Friday, November 9, 2018

2018 Panini Chronicles, or The Bride of Frankenset

I was intrigued.

I don't usually go for Panini products, mostly due to the lack of logos, but also because of the lack of supreme effort. A lot of Panini's baseball products look the same, don't immediately wow the eye, and skirt along on less-than-creative concepts.

So when I heard that Panini's latest effort, 2018 Chronicles, went the frankenset route by producing several different base designs along the same set, I was...puzzled, but intrigued.

Chronicles goes the route of having a blaster full of 4 packs of 5 (and one pack of 3), for 20 bucks. 23 cards for 20 bucks. Far from the era of 39 cards for 59 cents, are we?

The ubiquitous 3-card pack, billed even on the blaster box, was for the Revolution subset, which looked cool enough from the outside.

And...yeah, these are pretty damn cool.

It's a very 2000-era Pacific sort of design, mixed with modern bordering ideologies, and it amounts to a relatively eye-pleasing design. Note that the scan doesn't do the shininess justice here- these cards are very shiny, which isn't a problem in these less-dufex-reliant days.

The actual star power here is welcome- Trout and Bryant are two ubiquitous gets, and Hoskins is a hometown favorite.

Pack 1- So let's talk about what these subsets are, and represent.

Prizm we've seen before. Many times. If I'm not mistaken, Prism had its own release this year. So Corey Seager's 2004 Finest-esque card is, while welcome commonplace.
Rafael Devers is our Rookies and Stars subset, which evokes nice 00's Donruss memories. I'll say that the initial Rookies & Stars sets were a little more photo reliant than this one, which is very design-centric, but it still works.
The Sisco is a Studio subset. I know Donruss Studio, and you are no Donruss Studio. This is more of an SP or Elite sort of design. Also, the design scans a bit more purple than the card actually is. At least it looks cool.
And Chronicles is, while commonplace, a bit odd to name the set after. It's very basic, and very white based.

 This pack also spat out a super-cool Select blue parallel, which is numbered to 299, of Dominic Smith, the Mets 1st baseman of the future (that was supposed to be of the present). Relatively nice pull.

Pack 2- The more basic options here:
I get a Shohei Ohtani card and all is it is your basic, everyday Score. Which isn't bad at all.
I like the Acuna, which is a Donruss Classics, though perhaps they took the term Classics a bit too literally. This is more of a Donruss Originals sort of design. Classics would have been more grey and simple. I still like this though.
And Bryant's, which I initially thought was either a ripoff of Flair, Fleer Showcase, or Topps Gold Label, is called Illusions. So any resemblance to a former set by another company is merely an illusion. Again, looks cool here. This set definitely doesn't shirk on design.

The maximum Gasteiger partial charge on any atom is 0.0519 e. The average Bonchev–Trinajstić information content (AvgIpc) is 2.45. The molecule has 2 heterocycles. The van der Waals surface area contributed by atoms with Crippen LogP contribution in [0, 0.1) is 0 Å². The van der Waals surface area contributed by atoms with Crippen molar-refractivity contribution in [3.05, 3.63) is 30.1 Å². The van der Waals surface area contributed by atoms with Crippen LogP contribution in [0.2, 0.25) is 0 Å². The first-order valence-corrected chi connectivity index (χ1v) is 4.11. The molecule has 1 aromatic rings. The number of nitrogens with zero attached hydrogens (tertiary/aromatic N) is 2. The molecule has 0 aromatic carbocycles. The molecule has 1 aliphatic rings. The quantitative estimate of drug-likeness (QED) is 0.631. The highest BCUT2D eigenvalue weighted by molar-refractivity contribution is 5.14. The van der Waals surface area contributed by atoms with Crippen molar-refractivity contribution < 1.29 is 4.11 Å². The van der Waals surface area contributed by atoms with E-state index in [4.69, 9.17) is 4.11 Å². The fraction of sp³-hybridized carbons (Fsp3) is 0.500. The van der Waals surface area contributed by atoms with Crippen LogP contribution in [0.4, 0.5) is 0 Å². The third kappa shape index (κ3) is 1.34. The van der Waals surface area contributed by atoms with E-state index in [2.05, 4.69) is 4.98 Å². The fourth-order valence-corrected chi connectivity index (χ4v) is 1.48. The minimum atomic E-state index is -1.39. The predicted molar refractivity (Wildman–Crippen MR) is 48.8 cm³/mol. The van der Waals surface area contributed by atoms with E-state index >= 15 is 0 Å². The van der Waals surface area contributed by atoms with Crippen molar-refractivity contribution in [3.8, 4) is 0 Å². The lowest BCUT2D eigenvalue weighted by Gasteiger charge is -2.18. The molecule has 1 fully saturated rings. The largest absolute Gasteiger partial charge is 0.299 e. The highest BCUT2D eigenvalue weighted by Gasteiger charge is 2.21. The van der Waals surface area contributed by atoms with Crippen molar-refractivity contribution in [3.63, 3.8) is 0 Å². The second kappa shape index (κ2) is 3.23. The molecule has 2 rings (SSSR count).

These two Dodgers are the bulkier subsets. Crusades, which is the right kind of inspired, hoists Alex Verdugo over what appears to be a Welsh coat of arms. Sure.
And our Select is Cody Bellinger, who shows that this one still looks pretty cool, even without the blue parallel goodness.

 Pack 3-
Devers is a Contenders Optic. I do like that they're throwing sets from other sports in here, as Chronicles does kinda work here.
Clint's is a Phoenix subset, which is inspired but kinda falls flat. Good to pull a Clint though.
And two Acunas. One is a really cool one, a pink-based one called Status, which I really like because it reminds me of an old Football set they did a few years ago.
The other is Prestige, which, while muted, has a nice little mix of photo and design, and is a little more inspired than I initially gave it credit for.

This was a nice touch, though. A color board parallel of JAKE ARRIETA, newest Phillies fireballer, numbered to 299. Nice to nab a good numbered card of a Phillie.

Pack 4-
We've seen Illusion before, but this Bader illuminates how cool of a set it is, to be honest.
And Mejia's is a Donruss base, which you can find in any dollar bin in the country.

We end, of course, on some Yankees. Because Panini knows what I like.
So, Aaron Judge is a Limited subset, which, while more of a Zenith kind of look, still looks great. Very 2000s UD, even.
Andujar's is yet another Select, which I'm fine with.
And Torres' is not only a Contenders one, but it's a red parallel, which is #'d to 199. A bonafide numbered Gleyber during his rookie year. Not too bad, Panini.

So, needless to say, this set is wild. Interesting, but wild. It's not like UD Timeline, where enough subset cards are seeded so that you know what everything looks like. This set has a wild card factor that you could pull anything at any time, which A.) makes it nearly impossible to collect, and B.) doesn't especially let any of the sets make a lasting imprint. It's the feeling of 'why get to know this set, when it might not even be in the next pack.'

I do like the set, and I think it's inspired idea by a company desperate for creativity,'s not completely there. If there were more cards per blaster, then I'd really get to know every set and feel better about it all,'s just not enough for me.

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